Dana is great! https://dhagandev.github.io

San Francisco: Traffic Studies

There is a similar series of images about Detroit here.

The San Francisco Bicycle Coalition is one of the largest and most effective bicycle advocacy groups in the United States, and their efforts are impacting street usage.

Augmented Reality's impact upon the world of bicycling is of great interest to me, and this interest has, in turn, lead me to research street surfaces, traffic apps and autonomous vehicles. I am now working on a "live" book that summarizes my research. It is called AR on Wheels and it is on Amazon.

San Francisco
San Francisco signage
Stop light for bicycles.
Bike stoplight in action
A bicyclist, a pedestrian and vehicles sharing the street.
I am not sure how to read this...
Public transportation, vehicle of private enterprise.
An emergency and a man who is probably going to work.
Street cleaning is a part of traffic planing.
How well does that tree protector function as a bike rack?
Parking is king!
How do autonomous vehicles "see" these two?
Autonomous vehicles can shift gears perfectly... right?
One Sunday morning.
Road maintenance.
Streetlights: another part of transportation and urban life.


On the train from the airport into the Tenderloin, to see the premiere of Bubiko Foodtour!

Near the City Lights Bookstore. Beautiful, but it would seem that, at certain times of the day, anyone driving, riding or walking would be looking right into the sunset.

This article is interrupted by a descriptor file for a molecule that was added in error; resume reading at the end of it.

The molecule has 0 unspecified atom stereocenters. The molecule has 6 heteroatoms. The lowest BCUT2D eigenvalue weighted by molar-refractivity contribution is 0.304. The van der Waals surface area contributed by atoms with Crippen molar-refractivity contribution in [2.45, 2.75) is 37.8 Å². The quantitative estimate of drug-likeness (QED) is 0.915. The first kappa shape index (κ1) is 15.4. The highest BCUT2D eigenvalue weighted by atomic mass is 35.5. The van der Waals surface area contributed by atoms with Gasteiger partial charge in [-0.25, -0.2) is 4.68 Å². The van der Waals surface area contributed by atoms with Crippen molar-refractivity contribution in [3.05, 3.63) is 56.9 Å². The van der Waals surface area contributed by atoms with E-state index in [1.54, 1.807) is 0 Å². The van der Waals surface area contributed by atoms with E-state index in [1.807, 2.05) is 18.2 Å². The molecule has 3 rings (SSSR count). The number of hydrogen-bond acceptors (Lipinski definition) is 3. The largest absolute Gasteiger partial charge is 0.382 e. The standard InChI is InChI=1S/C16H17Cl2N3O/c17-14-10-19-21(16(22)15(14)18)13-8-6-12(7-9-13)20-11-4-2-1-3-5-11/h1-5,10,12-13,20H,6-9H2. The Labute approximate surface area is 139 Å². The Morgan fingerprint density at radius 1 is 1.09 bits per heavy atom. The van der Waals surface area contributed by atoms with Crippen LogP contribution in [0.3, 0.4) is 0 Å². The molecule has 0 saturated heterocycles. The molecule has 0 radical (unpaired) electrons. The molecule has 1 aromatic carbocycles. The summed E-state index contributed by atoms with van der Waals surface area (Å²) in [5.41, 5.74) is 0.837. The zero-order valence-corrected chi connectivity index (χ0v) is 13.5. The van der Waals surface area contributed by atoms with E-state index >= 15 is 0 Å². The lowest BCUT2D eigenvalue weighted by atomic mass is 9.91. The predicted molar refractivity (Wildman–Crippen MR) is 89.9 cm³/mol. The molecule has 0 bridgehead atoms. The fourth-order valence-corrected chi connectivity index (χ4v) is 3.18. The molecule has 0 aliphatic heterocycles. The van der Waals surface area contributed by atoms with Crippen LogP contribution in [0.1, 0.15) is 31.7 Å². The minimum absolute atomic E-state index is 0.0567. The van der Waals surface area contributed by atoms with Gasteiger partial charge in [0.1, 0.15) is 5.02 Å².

On August 8th, I will be giving a talk on Augmented Reality and Autonomous Vehicles at Altimetrik in Detroit. Stop by!

Detroit: Traffic Studies

As I become more involved AR's potential impact upon traffic, I see roads, vehicles, pedestrians and bicycles differently. The following documentary photographs are study aids; barely related to my previous street photography projects, such as the Bus Stopping series.

There is also a study of San Francisco here.

A terrible photograph, but a great example of the realities of the street. Glare attacks everyone. If there were a dependency upon a device displaying crucial information, what would happen in this situation?
Waze and other apps provide the latest info on detours, construction , travel times and more. With Waze, the data is crowdsourced. What relationships will be formed between these kinds of apps and autonomous vehicles?
The overall picture of bicycle parking in Detroit: what does it look like?
Ebike parking?
What is the future of the parking lot?
Detroit's original layout.
Dashboard of one of May's autonomous vehicles.
One of May's AVs moving out into traffic.
For nearly one hundred years, Detroit has created our perception of what a car is. Let's see what happens next...

I will be making a presentation about Augmented Reality and Autonomous Vehicles at Altimetrik, on August 8, 2019.

There are a number of posts about AR and bicycling here.

These photographs were taken during Detroit Startup Week.

Bubiko: one afternoon in Toledo

Bubiko's guide to AR is now available on Amazon!

San Francisco, Rose City MI, and soon the Pierogi Festival... Bubiko is on the go! In these photos, she hung out with some models at Rustbelt Coffee and then walked around downtown.

One of the hundreds of castles that comprise the Toledo cityscape.